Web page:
4. Lunchtime! Last but not least huskies it’s time for lunch. Fourth, fifth, or sixth period, lunch is a nice break from your stressful school day. Last year we could eat anywhere we wanted, it was chaos! Now we don’t care if the 100-decibel level noise emanating out of the north and south caf hurt your ears, or if the horrendous led lights require sunglasses, everyone must eat in the lunchroom. Unless of course you cover your food with a garbage bag because that is much less suspicious than carrying a chicken sandwich through the hallways.

Any way you decide to spend your school time will surely be improved by these simple tips. Have any more questions and you know where to find me, frantically running to my next class to avoid being taken out by a broom. And here’s to a healthy and happy 22-23 school year. Cheers huskies!

Crazy Rich Asians

Crazy Rich Asians presents as a textbook romantic comedy. As the protagonist of the movie Rachel Chu certainly fits the bill as a comic hero. Aristotle references a “humble or disadvantaged background” in his definition of this character and seeing as Rachel was smuggled out of China by her single, working class mother, she seems to match this description pretty perfectly. Especially in comparison to her boyfriend, Nick’s, insanely wealthy family the couple goes to visit in Singapore, where a majority of the movie ends up taking place. She is however, highly educated and career driven and completely adored by Nick.

When they arrive in Singapore, Nick’s family, particularly his mother, decide that Rachel is simply not good enough for their family and begin their attempts of breaking them up. They are there to attend a wedding and at the bachelor/bachelorette party Rachel is harassed by the women there, even ending up with a gutted, dead fish on the bed of her hotel room. After the wedding Rachel decides that she loves Nick, but can’t possibly imagine marrying into his family and tries to leave. Nick stops her and is going to propose before he himself is stopped by his mother and grandmother, further confirming Rachel’s beliefs that she can’t be with Nick. Rachel leaves again but in the end Nick runs onto her plane and proposes to her before she can go back to New York. He says that he would be willing to give up his money and his family all for her, but in the end it’s clear he won’t have to when he proposes with his family ring. So, Rachel says yes this time.

Throughout the movie, we can see just how deserving of this love the two are. Despite his background, Nick is humble and kind and truly in love with Rachel for exactly who she is. Rachel is true to herself, confident and just an overall likable character who is incredibly easy to root for. Making their ending up together that much more sweet. It’s clear how perfect the two are for each other right away in the establishing shots. They are then kept apart by their class differences and parental interference, both hallmarks of romantic comedies. Yet, despite all the obstacles they are eventually married.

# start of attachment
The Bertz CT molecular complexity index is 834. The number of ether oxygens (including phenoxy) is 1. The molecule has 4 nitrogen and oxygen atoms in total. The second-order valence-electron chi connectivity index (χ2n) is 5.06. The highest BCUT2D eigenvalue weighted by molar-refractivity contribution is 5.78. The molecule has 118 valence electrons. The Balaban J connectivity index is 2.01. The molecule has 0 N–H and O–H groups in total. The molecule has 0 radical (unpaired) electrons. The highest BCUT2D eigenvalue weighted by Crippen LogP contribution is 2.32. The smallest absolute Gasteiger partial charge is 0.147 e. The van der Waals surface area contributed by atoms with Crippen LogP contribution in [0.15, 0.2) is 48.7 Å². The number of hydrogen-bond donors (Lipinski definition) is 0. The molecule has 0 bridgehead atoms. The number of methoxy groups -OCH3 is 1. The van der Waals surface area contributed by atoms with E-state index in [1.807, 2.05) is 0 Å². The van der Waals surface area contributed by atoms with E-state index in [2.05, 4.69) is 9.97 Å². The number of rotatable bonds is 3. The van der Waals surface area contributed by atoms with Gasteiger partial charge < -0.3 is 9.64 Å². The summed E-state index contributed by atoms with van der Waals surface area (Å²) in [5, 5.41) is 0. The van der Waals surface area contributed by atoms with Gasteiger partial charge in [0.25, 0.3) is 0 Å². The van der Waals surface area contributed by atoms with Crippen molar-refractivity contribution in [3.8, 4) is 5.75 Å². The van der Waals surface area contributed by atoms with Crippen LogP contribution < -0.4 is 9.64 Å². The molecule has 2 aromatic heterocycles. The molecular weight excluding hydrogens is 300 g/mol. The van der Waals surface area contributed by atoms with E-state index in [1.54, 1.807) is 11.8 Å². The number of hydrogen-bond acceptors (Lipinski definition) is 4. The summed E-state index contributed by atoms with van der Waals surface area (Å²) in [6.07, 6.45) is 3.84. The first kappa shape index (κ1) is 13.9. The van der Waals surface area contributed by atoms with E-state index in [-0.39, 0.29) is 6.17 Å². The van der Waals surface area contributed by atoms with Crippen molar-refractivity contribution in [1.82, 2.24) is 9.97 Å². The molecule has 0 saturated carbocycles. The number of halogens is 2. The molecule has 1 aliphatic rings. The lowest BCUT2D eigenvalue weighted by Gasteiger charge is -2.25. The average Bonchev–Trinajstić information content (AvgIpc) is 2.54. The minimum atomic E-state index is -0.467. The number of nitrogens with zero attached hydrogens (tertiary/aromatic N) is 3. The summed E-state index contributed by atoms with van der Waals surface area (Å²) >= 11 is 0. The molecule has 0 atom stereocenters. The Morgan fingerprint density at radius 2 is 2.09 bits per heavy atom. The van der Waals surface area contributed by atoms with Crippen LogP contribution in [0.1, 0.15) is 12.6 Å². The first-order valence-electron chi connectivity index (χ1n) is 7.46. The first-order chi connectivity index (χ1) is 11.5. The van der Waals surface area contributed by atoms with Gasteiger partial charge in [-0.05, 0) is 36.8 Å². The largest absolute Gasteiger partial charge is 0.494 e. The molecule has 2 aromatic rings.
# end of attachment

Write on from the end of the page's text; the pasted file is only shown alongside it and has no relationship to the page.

Even though comedies don’t necessarily challenge you and force you to think about the issues of the world, they are still and important aspect of media. Even if all a comedy does for someone is bring them joy, that is more than enough for it to be a valid form storytelling. Not everything has to be provocative and intellectual, sometimes light entertainment is needed to distract from the tragedies that can be present in daily life. Knowing that a comedy always has a happy ending ensures that the viewer will always get their desired outcome and enjoy themselves by watching it. Comedies can also touch on important issues without having to make the ending tragic so that the message is heard. Especially in a romantic comedy like Crazy Rich Asians, the idea of class differences and tradition are heavily referenced and in the end the movie is able to show how trivial those things are and that true love can rise above all. It also is able to discuss themes surrounding family and the importance of blood, but also the expectations that come along with those relationships. All this to say, even though comedies may be perceived as shallow, taking a closer look will actually allow you to see the value in a genre with a consistent and formulaic writing style.

Eurovision and Comedy

In the movie ‘Eurovision Song Contest: The Story of Fire Saga’, Will Ferrell stars as Lars. Lars is somewhat of a disappointment to both his dad and town: he, despite being pretty old, lives at home and is still chasing his dream of being a famous musician in his Icelandic town. The movie is set up as a rom-com between Lars and his band-mate Sigrit, who is obviously in love with Lars from the beginning.

Throughout the movie, Lars makes many (funny) mistakes. He interacts awkwardly with fellow contestants, fights with Sigrit, and makes a fool of himself onstage countless times. However, no matter how badly he messes up, Lars ends up able to pull through and win. The movie ends with Lars winning the competition and marrying Sigrit, getting his perfect happily-ever-after.